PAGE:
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Writing a Nurse Resignation Letter: How to Leave with Grace

  • Leaving your job is a big decision, and writing a professional nurse resignation letter can be challenging.
  • Regardless of however your employer has made you feel, it it best to leave your position with grace.
  • Nursing CE Central’s guide to writing a great nurse resignation letter will give you all the tips that you need!
Morgan Curry, RN/BSN

Morgan Curry, BSN / RN

Intensive Care, Outpatient Surgery, Aesthetics, Education, and Nursing Leadership

May 06, 2021
Simmons University


If you are searching for a nurse resignation letter and trying to figure out the best way to write one…you must be thinking about leaving your job.  

You have clearly put a lot of thought into such a big life decision.  

Speaking from my own experience, it is best to leave with grace 

Regardless of how many unresolved feelings of pent-up resentment, dread, or anger you may have toward your employer, it is best not to burn any bridges.  

Your previous experience in that role and the relationships and bonds formed with members of your team could be an invaluable asset down the road; therefore, it is best to make your resignation amicable.



Considerations Before Writing a Nurse Resignation Letter 

 Are you sure this is the right choice?

  • A 2018 RN Network study determined that almost 49% of nurses considering leaving the profession from 2016 to 2018, and these numbers only continue to rise each year. 
  • If you are considering leaving the profession, but are unsure of whether it is the right decision or not, check out our recent “Nurses Leaving the Profession: Should I Actually Do It?” blog for more information, tips, and advice! 

If you are certain that this is the best decision for you, let’s dive in to some of the components you will need to incorporate into your RN resignation letter to ensure that your final impression is graceful.  

Never burn a bridge that could one day be your stepping stone to success.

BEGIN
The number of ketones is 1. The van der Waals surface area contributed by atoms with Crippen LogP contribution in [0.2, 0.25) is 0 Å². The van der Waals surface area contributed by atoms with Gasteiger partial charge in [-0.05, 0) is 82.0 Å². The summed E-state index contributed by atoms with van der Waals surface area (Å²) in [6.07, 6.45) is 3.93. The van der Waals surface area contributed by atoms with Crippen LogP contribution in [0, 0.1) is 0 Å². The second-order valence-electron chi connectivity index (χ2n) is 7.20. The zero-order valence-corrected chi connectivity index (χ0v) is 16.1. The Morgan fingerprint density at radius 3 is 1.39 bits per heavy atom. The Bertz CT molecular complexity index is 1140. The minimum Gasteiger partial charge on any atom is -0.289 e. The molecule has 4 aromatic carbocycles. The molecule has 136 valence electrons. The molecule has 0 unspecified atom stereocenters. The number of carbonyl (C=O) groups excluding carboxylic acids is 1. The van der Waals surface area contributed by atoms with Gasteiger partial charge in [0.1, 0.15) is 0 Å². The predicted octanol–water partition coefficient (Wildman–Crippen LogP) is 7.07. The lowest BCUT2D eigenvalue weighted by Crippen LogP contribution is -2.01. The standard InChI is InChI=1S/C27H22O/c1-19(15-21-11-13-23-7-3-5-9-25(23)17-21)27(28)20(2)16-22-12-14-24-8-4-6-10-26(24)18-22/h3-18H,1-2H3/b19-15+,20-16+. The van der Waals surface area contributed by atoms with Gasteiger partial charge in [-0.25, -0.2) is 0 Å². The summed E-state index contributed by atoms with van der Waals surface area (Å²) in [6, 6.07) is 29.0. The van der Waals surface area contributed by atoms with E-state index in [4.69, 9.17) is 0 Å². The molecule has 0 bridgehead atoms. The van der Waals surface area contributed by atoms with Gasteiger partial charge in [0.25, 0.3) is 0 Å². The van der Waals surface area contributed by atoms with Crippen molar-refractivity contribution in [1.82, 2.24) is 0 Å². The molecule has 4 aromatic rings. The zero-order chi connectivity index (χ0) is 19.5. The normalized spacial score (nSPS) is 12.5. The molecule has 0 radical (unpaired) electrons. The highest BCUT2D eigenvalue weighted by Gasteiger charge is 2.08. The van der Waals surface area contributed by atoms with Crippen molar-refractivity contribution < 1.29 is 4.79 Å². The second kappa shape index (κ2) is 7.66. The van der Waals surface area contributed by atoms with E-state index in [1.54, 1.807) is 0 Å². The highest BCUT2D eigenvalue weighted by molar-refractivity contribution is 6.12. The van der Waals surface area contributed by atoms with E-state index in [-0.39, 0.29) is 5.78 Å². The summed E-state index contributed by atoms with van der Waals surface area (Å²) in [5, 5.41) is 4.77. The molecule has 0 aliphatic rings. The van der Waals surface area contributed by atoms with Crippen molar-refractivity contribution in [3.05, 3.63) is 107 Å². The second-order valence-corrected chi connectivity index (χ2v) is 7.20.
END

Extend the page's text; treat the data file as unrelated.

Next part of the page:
Key Components to a Nurse Resignation Letter 

Career building experts at The Balance Careers outline several components that your nurse resignation letter should possess in order to leave your position swiftly, maturely, and peacefully. Check them out: 

  • Your name, title, contact information. 
  • Supervisor’s name and title. 
  • Two weeks-notice (at least). 
  • What you learned in this position. 
  • Positive aspects/outcomes from the position. 
  • A concluding ‘Thank you’ to your supervisor. 

Factors to Keep in Mind When You Start Writing Your Nurse Resignation Letter 

  • Keep it short and simple.
  • Format like a business letter.
  • Keep a copy for yourself.
  • No grammatical or punctuation errors.

Leaving with Grace 

You should envision a strategy prior to this big step.  

Above all else, try your best to remain cordial. Never burn a bridge that could one day be your steppingstone to success.  

Here are a few tips to ensure that you are prepared to give the bad news to your employer: 


– Make sure your boss is the first person to know.

You don’t want them hearing this information through the grapevine of gossip, because they may beat you to the punch. Not good! 

– You may receive a counteroffer.

Your employer may realize that they need you more than you thought they did and that you are more valuable than they led you on to believe.  

– Create a ‘Thank you’ note.

Tie in all the positive skills, experiences, and relationships that you gained from this position. 

– Make peace with all your coworkers.

Again, don’t burn any bridges.

– Be respectful.

Don’t complain or badmouth your employer prior to or after leaving.



Here are a couple of sample resignation letters that you can use to spark your writing creativity!  

rn resignation letter example 1





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